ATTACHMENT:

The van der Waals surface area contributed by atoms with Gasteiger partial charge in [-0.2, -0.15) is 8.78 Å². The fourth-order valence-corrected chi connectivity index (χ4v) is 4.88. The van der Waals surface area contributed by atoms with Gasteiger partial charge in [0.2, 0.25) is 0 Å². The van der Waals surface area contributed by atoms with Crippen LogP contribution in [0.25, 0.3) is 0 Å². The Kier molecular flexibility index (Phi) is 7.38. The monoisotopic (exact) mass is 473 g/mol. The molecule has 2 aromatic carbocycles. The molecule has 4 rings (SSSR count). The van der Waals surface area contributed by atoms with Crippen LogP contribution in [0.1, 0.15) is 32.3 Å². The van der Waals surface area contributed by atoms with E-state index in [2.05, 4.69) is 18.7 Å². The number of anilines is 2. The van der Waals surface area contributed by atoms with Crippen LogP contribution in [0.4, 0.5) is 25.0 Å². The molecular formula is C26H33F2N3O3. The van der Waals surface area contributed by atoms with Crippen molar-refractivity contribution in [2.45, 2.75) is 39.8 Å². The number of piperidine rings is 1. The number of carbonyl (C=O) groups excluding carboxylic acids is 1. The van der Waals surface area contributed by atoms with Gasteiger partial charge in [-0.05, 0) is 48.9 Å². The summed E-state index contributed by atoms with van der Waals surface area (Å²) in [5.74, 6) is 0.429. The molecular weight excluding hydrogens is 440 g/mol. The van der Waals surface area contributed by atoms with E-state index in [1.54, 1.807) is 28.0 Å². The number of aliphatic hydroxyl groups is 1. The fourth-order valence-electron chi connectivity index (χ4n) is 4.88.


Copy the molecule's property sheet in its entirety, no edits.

The van der Waals surface area contributed by atoms with Gasteiger partial charge in [-0.2, -0.15) is 8.78 Å². The fourth-order valence-corrected chi connectivity index (χ4v) is 4.88. The van der Waals surface area contributed by atoms with Gasteiger partial charge in [0.2, 0.25) is 0 Å². The van der Waals surface area contributed by atoms with Crippen LogP contribution in [0.25, 0.3) is 0 Å². The Kier molecular flexibility index (Phi) is 7.38. The monoisotopic (exact) mass is 473 g/mol. The molecule has 2 aromatic carbocycles. The molecule has 4 rings (SSSR count). The van der Waals surface area contributed by atoms with Crippen LogP contribution in [0.1, 0.15) is 32.3 Å². The van der Waals surface area contributed by atoms with E-state index in [2.05, 4.69) is 18.7 Å². The number of anilines is 2. The van der Waals surface area contributed by atoms with Crippen LogP contribution in [0.4, 0.5) is 25.0 Å². The molecular formula is C26H33F2N3O3. The van der Waals surface area contributed by atoms with Crippen molar-refractivity contribution in [2.45, 2.75) is 39.8 Å². The number of piperidine rings is 1. The number of carbonyl (C=O) groups excluding carboxylic acids is 1. The van der Waals surface area contributed by atoms with Gasteiger partial charge in [-0.05, 0) is 48.9 Å². The summed E-state index contributed by atoms with van der Waals surface area (Å²) in [5.74, 6) is 0.429. The molecular weight excluding hydrogens is 440 g/mol. The van der Waals surface area contributed by atoms with E-state index in [1.54, 1.807) is 28.0 Å². The number of aliphatic hydroxyl groups is 1. The fourth-order valence-electron chi connectivity index (χ4n) is 4.88.